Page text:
If he stays renting there is no way he will get benefits until he consumes most of his £140k, and I imagine he needs more than a £12k p.a. job to get by if he has to pay monthly housing costs. The higher paid the job, the harder it is to find.

Buying at this point in the cycle may not be the best idea, but if the other option is to whittle down the capital on food & bills to top up a low wage whilst hoping prices fall before you don't have enough left to get a home, then it is something to seriously consider.

You've put that much better than I could have done - thanks :)

I am tbh 'scared' that my income stream will continue to reduce and become 'patchy' year upon year. Ive been out of work before but when it happens again you start to see your future in a different light.

I can continue to chase those jobs up and down the country for smaller salaries in more expensive areas, but there comes a time when I just think that some security and being able to put down some 'roots' could be a good way to go.

I am also only interested in property that needs some tlc where I can get at least 20% off peak.

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TBH, if maintaining money wealth is not your bag, then buying your house a good idea...regardless of the ups and downs on the market.

Its always best to reduce your overhead where you can.

If the buy or not to buy decision involves a large loan, over 3 times salary, then I would certainly be more cautious.

If I won the lottery, Id buy. And Houses dont excite me any more. I live in a 400K house with huge garden and double gravel drive. Everybody loves it. costs me little.

to spend our fund and live in the above small semi with no garage on chavstreet just doesnt appeal.

Edited by Bloo Loo

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The only worry ( I have a similar situation) is parting with the savings as interest rates are just about to rise, thus raising your income and causing prices to drop.

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I now see the full correction at it's most savage in Spring 2011 - with prices falling again in 2010.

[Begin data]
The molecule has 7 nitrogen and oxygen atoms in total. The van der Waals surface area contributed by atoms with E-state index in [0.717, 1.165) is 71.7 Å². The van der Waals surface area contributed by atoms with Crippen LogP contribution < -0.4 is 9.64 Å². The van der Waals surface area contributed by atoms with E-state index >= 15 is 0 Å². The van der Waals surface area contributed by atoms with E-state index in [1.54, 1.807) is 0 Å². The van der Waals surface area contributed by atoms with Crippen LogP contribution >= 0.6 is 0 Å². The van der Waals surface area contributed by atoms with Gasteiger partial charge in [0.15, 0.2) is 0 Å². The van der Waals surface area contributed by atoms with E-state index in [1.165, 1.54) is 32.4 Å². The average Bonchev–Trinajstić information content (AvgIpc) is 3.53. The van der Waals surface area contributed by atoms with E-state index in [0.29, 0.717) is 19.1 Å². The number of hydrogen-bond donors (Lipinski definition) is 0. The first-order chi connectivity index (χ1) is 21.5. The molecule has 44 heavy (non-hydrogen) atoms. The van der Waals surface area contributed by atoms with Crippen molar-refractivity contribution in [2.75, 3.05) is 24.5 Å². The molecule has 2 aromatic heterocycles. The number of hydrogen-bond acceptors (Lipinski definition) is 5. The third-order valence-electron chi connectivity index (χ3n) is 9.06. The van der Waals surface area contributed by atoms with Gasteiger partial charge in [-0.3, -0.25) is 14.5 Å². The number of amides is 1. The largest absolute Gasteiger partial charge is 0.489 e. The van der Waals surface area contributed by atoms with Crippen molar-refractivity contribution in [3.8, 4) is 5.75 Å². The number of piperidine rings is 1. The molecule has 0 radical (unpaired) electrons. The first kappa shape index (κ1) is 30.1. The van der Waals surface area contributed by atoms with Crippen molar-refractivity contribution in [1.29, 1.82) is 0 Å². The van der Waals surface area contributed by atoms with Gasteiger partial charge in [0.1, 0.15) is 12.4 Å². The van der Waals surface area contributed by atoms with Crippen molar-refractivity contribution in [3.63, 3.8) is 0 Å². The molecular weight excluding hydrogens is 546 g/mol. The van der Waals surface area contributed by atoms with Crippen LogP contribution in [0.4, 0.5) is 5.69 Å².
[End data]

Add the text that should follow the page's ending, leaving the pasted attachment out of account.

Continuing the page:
The question I guess is - must you buy now or can you postpone that decision - e.g. find a crappy job in the interim which covers basic costs?

I certainly believe houses have some way to fall, I do believe that the govt will attempt to inflate itself out the mire as much as possible with inflation increasing but house prices remaining at stagnant levels.

The key question is as you say 'find a crappy job ..' which I agree with.

Im applying for anything at present nationwide where I believe my cv wont simply hit the bin but alas nothing is happening at present. The problem for me this time around has been finding the 'roles' to apply for. As the days go by I become more like Yozzer Hughes and question other peoples jobs thinking "I could do that".

I'd happily do anything that covered the bills but being from a professional background I know that the more manual/labour intensive work will in most cases go to people more experienced in those fields and rightly so.

I just think that with reduced monthly outgoings I need less to live on and hence can take more of a hit again salary wise.

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I certainly believe houses have some way to fall, I do believe that the govt will attempt to inflate itself out the mire as much as possible with inflation increasing but house prices remaining at stagnant levels.

The key question is as you say 'find a crappy job ..' which I agree with.

Im applying for anything at present nationwide where I believe my cv wont simply hit the bin but alas nothing is happening at present. The problem for me this time around has been finding the 'roles' to apply for. As the days go by I become more like Yozzer Hughes and question other peoples jobs thinking "I could do that".

I'd happily do anything that covered the bills but being from a professional background I know that the more manual/labour intensive work will in most cases go to people more experienced in those fields and rightly so.

I just think that with reduced monthly outgoings I need less to live on and hence can take more of a hit again salary wise.

It's fairly straightforward to make 100 quid a day on the net using your fund if you're not working.

Investigate.

Be wary, lots of scams.

It's very boring though, a job is better.